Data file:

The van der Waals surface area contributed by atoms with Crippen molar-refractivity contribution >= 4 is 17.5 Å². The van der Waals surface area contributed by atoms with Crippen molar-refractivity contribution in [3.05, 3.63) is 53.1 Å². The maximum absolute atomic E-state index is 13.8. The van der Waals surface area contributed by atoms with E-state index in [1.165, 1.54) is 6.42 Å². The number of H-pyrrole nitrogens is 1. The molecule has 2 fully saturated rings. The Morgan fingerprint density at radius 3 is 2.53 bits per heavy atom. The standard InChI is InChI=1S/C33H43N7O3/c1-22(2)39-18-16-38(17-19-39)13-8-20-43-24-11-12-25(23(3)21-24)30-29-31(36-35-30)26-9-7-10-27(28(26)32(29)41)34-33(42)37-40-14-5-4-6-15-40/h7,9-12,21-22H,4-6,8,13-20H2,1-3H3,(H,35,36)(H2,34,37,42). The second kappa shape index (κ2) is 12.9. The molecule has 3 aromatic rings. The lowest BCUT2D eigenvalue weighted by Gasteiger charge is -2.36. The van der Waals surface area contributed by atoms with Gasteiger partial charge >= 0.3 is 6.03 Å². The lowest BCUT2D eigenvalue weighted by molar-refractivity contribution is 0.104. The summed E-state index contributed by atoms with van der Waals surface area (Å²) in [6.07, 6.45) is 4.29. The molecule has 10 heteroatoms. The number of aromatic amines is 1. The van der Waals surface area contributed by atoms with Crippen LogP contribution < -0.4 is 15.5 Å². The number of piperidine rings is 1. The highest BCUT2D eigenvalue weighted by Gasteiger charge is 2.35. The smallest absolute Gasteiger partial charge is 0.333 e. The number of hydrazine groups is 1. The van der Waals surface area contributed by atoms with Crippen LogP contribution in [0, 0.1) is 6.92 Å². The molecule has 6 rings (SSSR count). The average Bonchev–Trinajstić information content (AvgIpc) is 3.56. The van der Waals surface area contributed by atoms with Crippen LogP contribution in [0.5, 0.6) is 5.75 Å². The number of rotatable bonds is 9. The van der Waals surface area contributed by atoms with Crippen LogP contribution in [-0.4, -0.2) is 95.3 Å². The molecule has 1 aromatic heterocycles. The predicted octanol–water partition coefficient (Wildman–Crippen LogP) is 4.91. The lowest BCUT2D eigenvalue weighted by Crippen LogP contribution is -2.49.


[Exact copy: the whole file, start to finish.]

The van der Waals surface area contributed by atoms with Crippen molar-refractivity contribution >= 4 is 17.5 Å². The van der Waals surface area contributed by atoms with Crippen molar-refractivity contribution in [3.05, 3.63) is 53.1 Å². The maximum absolute atomic E-state index is 13.8. The van der Waals surface area contributed by atoms with E-state index in [1.165, 1.54) is 6.42 Å². The number of H-pyrrole nitrogens is 1. The molecule has 2 fully saturated rings. The Morgan fingerprint density at radius 3 is 2.53 bits per heavy atom. The standard InChI is InChI=1S/C33H43N7O3/c1-22(2)39-18-16-38(17-19-39)13-8-20-43-24-11-12-25(23(3)21-24)30-29-31(36-35-30)26-9-7-10-27(28(26)32(29)41)34-33(42)37-40-14-5-4-6-15-40/h7,9-12,21-22H,4-6,8,13-20H2,1-3H3,(H,35,36)(H2,34,37,42). The second kappa shape index (κ2) is 12.9. The molecule has 3 aromatic rings. The lowest BCUT2D eigenvalue weighted by Gasteiger charge is -2.36. The van der Waals surface area contributed by atoms with Gasteiger partial charge >= 0.3 is 6.03 Å². The lowest BCUT2D eigenvalue weighted by molar-refractivity contribution is 0.104. The summed E-state index contributed by atoms with van der Waals surface area (Å²) in [6.07, 6.45) is 4.29. The molecule has 10 heteroatoms. The number of aromatic amines is 1. The van der Waals surface area contributed by atoms with Crippen LogP contribution < -0.4 is 15.5 Å². The number of piperidine rings is 1. The highest BCUT2D eigenvalue weighted by Gasteiger charge is 2.35. The smallest absolute Gasteiger partial charge is 0.333 e. The number of hydrazine groups is 1. The van der Waals surface area contributed by atoms with Crippen LogP contribution in [0, 0.1) is 6.92 Å². The molecule has 6 rings (SSSR count). The average Bonchev–Trinajstić information content (AvgIpc) is 3.56. The van der Waals surface area contributed by atoms with Crippen LogP contribution in [0.5, 0.6) is 5.75 Å². The number of rotatable bonds is 9. The van der Waals surface area contributed by atoms with Crippen LogP contribution in [-0.4, -0.2) is 95.3 Å². The molecule has 1 aromatic heterocycles. The predicted octanol–water partition coefficient (Wildman–Crippen LogP) is 4.91. The lowest BCUT2D eigenvalue weighted by Crippen LogP contribution is -2.49.